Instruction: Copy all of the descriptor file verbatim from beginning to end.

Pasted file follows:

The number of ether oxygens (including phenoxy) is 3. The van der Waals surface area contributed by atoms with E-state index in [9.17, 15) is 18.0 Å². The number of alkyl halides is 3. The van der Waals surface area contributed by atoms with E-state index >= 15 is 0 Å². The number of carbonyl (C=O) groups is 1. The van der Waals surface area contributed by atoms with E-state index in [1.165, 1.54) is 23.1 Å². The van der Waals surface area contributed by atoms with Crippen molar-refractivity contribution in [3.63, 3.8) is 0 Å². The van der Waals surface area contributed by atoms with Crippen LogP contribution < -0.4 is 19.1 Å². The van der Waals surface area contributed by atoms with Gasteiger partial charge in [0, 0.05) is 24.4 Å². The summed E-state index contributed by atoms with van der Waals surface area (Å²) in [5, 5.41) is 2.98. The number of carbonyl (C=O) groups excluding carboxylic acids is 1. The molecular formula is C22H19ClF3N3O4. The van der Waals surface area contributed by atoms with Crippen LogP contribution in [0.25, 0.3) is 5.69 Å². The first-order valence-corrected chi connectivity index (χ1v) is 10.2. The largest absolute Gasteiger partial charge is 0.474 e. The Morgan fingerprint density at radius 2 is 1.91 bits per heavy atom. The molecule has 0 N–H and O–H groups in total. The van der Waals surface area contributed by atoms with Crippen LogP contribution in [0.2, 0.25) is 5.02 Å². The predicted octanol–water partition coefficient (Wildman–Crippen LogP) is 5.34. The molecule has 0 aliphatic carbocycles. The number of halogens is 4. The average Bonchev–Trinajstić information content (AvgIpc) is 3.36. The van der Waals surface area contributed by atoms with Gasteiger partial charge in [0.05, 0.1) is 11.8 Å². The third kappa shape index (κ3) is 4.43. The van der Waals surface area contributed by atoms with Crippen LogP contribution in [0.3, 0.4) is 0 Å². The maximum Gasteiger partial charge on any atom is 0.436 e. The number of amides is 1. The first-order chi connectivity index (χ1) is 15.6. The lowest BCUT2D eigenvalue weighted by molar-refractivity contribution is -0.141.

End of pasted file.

The number of ether oxygens (including phenoxy) is 3. The van der Waals surface area contributed by atoms with E-state index in [9.17, 15) is 18.0 Å². The number of alkyl halides is 3. The van der Waals surface area contributed by atoms with E-state index >= 15 is 0 Å². The number of carbonyl (C=O) groups is 1. The van der Waals surface area contributed by atoms with E-state index in [1.165, 1.54) is 23.1 Å². The van der Waals surface area contributed by atoms with Crippen molar-refractivity contribution in [3.63, 3.8) is 0 Å². The van der Waals surface area contributed by atoms with Crippen LogP contribution < -0.4 is 19.1 Å². The van der Waals surface area contributed by atoms with Gasteiger partial charge in [0, 0.05) is 24.4 Å². The summed E-state index contributed by atoms with van der Waals surface area (Å²) in [5, 5.41) is 2.98. The number of carbonyl (C=O) groups excluding carboxylic acids is 1. The molecular formula is C22H19ClF3N3O4. The van der Waals surface area contributed by atoms with Crippen LogP contribution in [0.25, 0.3) is 5.69 Å². The first-order valence-corrected chi connectivity index (χ1v) is 10.2. The largest absolute Gasteiger partial charge is 0.474 e. The Morgan fingerprint density at radius 2 is 1.91 bits per heavy atom. The molecule has 0 N–H and O–H groups in total. The van der Waals surface area contributed by atoms with Crippen LogP contribution in [0.2, 0.25) is 5.02 Å². The predicted octanol–water partition coefficient (Wildman–Crippen LogP) is 5.34. The molecule has 0 aliphatic carbocycles. The number of halogens is 4. The average Bonchev–Trinajstić information content (AvgIpc) is 3.36. The van der Waals surface area contributed by atoms with Gasteiger partial charge in [0.05, 0.1) is 11.8 Å². The third kappa shape index (κ3) is 4.43. The van der Waals surface area contributed by atoms with Crippen LogP contribution in [0.3, 0.4) is 0 Å². The maximum Gasteiger partial charge on any atom is 0.436 e. The number of amides is 1. The first-order chi connectivity index (χ1) is 15.6. The lowest BCUT2D eigenvalue weighted by molar-refractivity contribution is -0.141.